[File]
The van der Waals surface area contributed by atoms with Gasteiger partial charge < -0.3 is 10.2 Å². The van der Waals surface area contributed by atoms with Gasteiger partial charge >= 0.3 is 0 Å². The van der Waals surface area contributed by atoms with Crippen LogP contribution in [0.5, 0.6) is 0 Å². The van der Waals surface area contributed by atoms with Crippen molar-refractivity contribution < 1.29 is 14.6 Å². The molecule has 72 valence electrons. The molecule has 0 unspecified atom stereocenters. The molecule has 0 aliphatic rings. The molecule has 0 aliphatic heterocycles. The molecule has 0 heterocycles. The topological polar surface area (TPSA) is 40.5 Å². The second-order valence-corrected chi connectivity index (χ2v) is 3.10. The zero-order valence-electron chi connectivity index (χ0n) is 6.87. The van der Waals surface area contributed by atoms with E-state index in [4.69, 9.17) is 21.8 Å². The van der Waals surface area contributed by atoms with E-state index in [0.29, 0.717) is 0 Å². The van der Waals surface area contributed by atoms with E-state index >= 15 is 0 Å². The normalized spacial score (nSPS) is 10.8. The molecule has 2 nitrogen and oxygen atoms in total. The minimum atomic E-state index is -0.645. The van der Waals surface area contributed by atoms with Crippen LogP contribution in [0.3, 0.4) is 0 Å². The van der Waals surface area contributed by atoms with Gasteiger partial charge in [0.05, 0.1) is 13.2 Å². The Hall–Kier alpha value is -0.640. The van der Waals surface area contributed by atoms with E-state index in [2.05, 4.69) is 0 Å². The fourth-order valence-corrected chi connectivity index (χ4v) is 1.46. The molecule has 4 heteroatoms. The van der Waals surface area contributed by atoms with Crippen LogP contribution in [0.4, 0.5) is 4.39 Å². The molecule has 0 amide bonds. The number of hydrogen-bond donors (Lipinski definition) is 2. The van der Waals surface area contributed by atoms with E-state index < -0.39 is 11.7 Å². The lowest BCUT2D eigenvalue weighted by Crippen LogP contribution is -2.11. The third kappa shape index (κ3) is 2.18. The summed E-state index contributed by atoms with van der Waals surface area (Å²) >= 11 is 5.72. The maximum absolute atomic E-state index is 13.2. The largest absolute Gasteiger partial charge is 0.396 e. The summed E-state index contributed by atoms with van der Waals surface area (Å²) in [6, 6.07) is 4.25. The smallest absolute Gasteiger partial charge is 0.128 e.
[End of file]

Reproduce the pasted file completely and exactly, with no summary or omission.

The van der Waals surface area contributed by atoms with Gasteiger partial charge < -0.3 is 10.2 Å². The van der Waals surface area contributed by atoms with Gasteiger partial charge >= 0.3 is 0 Å². The van der Waals surface area contributed by atoms with Crippen LogP contribution in [0.5, 0.6) is 0 Å². The van der Waals surface area contributed by atoms with Crippen molar-refractivity contribution < 1.29 is 14.6 Å². The molecule has 72 valence electrons. The molecule has 0 unspecified atom stereocenters. The molecule has 0 aliphatic rings. The molecule has 0 aliphatic heterocycles. The molecule has 0 heterocycles. The topological polar surface area (TPSA) is 40.5 Å². The second-order valence-corrected chi connectivity index (χ2v) is 3.10. The zero-order valence-electron chi connectivity index (χ0n) is 6.87. The van der Waals surface area contributed by atoms with E-state index in [4.69, 9.17) is 21.8 Å². The van der Waals surface area contributed by atoms with E-state index in [0.29, 0.717) is 0 Å². The van der Waals surface area contributed by atoms with E-state index >= 15 is 0 Å². The normalized spacial score (nSPS) is 10.8. The molecule has 2 nitrogen and oxygen atoms in total. The minimum atomic E-state index is -0.645. The van der Waals surface area contributed by atoms with Crippen LogP contribution in [0.3, 0.4) is 0 Å². The van der Waals surface area contributed by atoms with Gasteiger partial charge in [0.05, 0.1) is 13.2 Å². The Hall–Kier alpha value is -0.640. The van der Waals surface area contributed by atoms with E-state index in [2.05, 4.69) is 0 Å². The fourth-order valence-corrected chi connectivity index (χ4v) is 1.46. The molecule has 4 heteroatoms. The van der Waals surface area contributed by atoms with Crippen LogP contribution in [0.4, 0.5) is 4.39 Å². The molecule has 0 amide bonds. The number of hydrogen-bond donors (Lipinski definition) is 2. The van der Waals surface area contributed by atoms with E-state index < -0.39 is 11.7 Å². The lowest BCUT2D eigenvalue weighted by Crippen LogP contribution is -2.11. The third kappa shape index (κ3) is 2.18. The summed E-state index contributed by atoms with van der Waals surface area (Å²) >= 11 is 5.72. The maximum absolute atomic E-state index is 13.2. The largest absolute Gasteiger partial charge is 0.396 e. The summed E-state index contributed by atoms with van der Waals surface area (Å²) in [6, 6.07) is 4.25. The smallest absolute Gasteiger partial charge is 0.128 e.